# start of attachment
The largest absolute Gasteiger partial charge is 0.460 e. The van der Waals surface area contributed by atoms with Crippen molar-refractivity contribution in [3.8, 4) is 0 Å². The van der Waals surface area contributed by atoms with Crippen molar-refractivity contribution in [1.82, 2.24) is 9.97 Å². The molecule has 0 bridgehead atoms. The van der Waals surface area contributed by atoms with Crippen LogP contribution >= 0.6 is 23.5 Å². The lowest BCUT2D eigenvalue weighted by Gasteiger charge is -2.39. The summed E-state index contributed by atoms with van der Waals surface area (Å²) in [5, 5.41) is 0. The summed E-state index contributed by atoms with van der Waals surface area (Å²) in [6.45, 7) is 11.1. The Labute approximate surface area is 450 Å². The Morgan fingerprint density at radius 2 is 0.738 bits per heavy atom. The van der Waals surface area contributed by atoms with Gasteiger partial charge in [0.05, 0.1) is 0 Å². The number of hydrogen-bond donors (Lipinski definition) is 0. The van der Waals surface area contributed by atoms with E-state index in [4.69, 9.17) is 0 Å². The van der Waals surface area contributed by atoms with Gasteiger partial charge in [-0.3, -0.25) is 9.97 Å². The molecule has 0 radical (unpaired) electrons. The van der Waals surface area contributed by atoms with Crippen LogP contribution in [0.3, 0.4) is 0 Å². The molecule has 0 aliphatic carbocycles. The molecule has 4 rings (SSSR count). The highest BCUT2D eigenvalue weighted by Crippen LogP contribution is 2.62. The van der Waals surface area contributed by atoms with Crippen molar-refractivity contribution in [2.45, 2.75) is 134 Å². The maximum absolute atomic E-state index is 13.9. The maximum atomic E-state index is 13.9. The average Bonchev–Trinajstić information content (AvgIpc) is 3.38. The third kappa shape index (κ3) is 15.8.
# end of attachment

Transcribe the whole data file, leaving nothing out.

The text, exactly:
The largest absolute Gasteiger partial charge is 0.460 e. The van der Waals surface area contributed by atoms with Crippen molar-refractivity contribution in [3.8, 4) is 0 Å². The van der Waals surface area contributed by atoms with Crippen molar-refractivity contribution in [1.82, 2.24) is 9.97 Å². The molecule has 0 bridgehead atoms. The van der Waals surface area contributed by atoms with Crippen LogP contribution >= 0.6 is 23.5 Å². The lowest BCUT2D eigenvalue weighted by Gasteiger charge is -2.39. The summed E-state index contributed by atoms with van der Waals surface area (Å²) in [5, 5.41) is 0. The summed E-state index contributed by atoms with van der Waals surface area (Å²) in [6.45, 7) is 11.1. The Labute approximate surface area is 450 Å². The Morgan fingerprint density at radius 2 is 0.738 bits per heavy atom. The van der Waals surface area contributed by atoms with Gasteiger partial charge in [0.05, 0.1) is 0 Å². The number of hydrogen-bond donors (Lipinski definition) is 0. The van der Waals surface area contributed by atoms with E-state index in [4.69, 9.17) is 0 Å². The van der Waals surface area contributed by atoms with Gasteiger partial charge in [-0.3, -0.25) is 9.97 Å². The molecule has 0 radical (unpaired) electrons. The van der Waals surface area contributed by atoms with Crippen LogP contribution in [0.3, 0.4) is 0 Å². The molecule has 0 aliphatic carbocycles. The molecule has 4 rings (SSSR count). The highest BCUT2D eigenvalue weighted by Crippen LogP contribution is 2.62. The van der Waals surface area contributed by atoms with Crippen molar-refractivity contribution in [2.45, 2.75) is 134 Å². The maximum absolute atomic E-state index is 13.9. The maximum atomic E-state index is 13.9. The average Bonchev–Trinajstić information content (AvgIpc) is 3.38. The third kappa shape index (κ3) is 15.8.